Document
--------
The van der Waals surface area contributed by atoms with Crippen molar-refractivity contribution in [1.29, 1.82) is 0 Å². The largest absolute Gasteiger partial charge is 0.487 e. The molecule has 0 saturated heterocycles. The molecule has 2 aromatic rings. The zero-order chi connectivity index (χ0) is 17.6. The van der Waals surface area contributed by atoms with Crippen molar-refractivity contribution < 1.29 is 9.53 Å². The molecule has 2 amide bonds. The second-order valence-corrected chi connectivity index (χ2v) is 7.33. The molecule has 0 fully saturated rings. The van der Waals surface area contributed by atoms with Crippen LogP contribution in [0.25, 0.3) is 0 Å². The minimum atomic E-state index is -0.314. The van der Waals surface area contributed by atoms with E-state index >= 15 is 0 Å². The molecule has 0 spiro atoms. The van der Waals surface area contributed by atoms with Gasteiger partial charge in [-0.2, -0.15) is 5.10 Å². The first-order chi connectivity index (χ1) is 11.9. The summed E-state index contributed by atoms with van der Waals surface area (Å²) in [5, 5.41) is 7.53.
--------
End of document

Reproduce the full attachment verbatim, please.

The van der Waals surface area contributed by atoms with Crippen molar-refractivity contribution in [1.29, 1.82) is 0 Å². The largest absolute Gasteiger partial charge is 0.487 e. The molecule has 0 saturated heterocycles. The molecule has 2 aromatic rings. The zero-order chi connectivity index (χ0) is 17.6. The van der Waals surface area contributed by atoms with Crippen molar-refractivity contribution < 1.29 is 9.53 Å². The molecule has 2 amide bonds. The second-order valence-corrected chi connectivity index (χ2v) is 7.33. The molecule has 0 fully saturated rings. The van der Waals surface area contributed by atoms with Crippen LogP contribution in [0.25, 0.3) is 0 Å². The minimum atomic E-state index is -0.314. The van der Waals surface area contributed by atoms with E-state index >= 15 is 0 Å². The molecule has 0 spiro atoms. The van der Waals surface area contributed by atoms with Gasteiger partial charge in [-0.2, -0.15) is 5.10 Å². The first-order chi connectivity index (χ1) is 11.9. The summed E-state index contributed by atoms with van der Waals surface area (Å²) in [5, 5.41) is 7.53.